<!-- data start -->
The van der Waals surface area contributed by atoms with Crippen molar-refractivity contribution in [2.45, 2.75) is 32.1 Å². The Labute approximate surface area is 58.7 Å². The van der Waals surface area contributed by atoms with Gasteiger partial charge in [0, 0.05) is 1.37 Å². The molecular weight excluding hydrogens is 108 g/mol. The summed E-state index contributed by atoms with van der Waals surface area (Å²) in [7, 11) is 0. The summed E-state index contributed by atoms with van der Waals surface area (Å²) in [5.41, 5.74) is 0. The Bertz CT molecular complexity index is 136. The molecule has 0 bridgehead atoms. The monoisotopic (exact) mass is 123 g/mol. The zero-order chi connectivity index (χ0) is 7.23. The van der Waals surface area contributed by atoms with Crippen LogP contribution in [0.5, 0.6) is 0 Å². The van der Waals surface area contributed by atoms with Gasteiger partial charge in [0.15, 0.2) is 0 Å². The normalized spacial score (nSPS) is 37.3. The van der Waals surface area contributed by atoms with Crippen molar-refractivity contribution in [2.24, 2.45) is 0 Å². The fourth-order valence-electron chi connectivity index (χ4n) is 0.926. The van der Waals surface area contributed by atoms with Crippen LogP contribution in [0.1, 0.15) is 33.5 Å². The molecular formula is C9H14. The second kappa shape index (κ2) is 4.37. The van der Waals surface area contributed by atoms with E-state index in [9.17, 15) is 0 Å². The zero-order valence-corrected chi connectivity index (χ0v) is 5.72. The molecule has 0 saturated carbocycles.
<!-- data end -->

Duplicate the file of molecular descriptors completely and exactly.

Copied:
The van der Waals surface area contributed by atoms with Crippen molar-refractivity contribution in [2.45, 2.75) is 32.1 Å². The Labute approximate surface area is 58.7 Å². The van der Waals surface area contributed by atoms with Gasteiger partial charge in [0, 0.05) is 1.37 Å². The molecular weight excluding hydrogens is 108 g/mol. The summed E-state index contributed by atoms with van der Waals surface area (Å²) in [7, 11) is 0. The summed E-state index contributed by atoms with van der Waals surface area (Å²) in [5.41, 5.74) is 0. The Bertz CT molecular complexity index is 136. The molecule has 0 bridgehead atoms. The monoisotopic (exact) mass is 123 g/mol. The zero-order chi connectivity index (χ0) is 7.23. The van der Waals surface area contributed by atoms with Crippen LogP contribution in [0.5, 0.6) is 0 Å². The van der Waals surface area contributed by atoms with Gasteiger partial charge in [0.15, 0.2) is 0 Å². The normalized spacial score (nSPS) is 37.3. The van der Waals surface area contributed by atoms with Crippen molar-refractivity contribution in [2.24, 2.45) is 0 Å². The fourth-order valence-electron chi connectivity index (χ4n) is 0.926. The van der Waals surface area contributed by atoms with Crippen LogP contribution in [0.1, 0.15) is 33.5 Å². The molecular formula is C9H14. The second kappa shape index (κ2) is 4.37. The van der Waals surface area contributed by atoms with E-state index in [9.17, 15) is 0 Å². The zero-order valence-corrected chi connectivity index (χ0v) is 5.72. The molecule has 0 saturated carbocycles.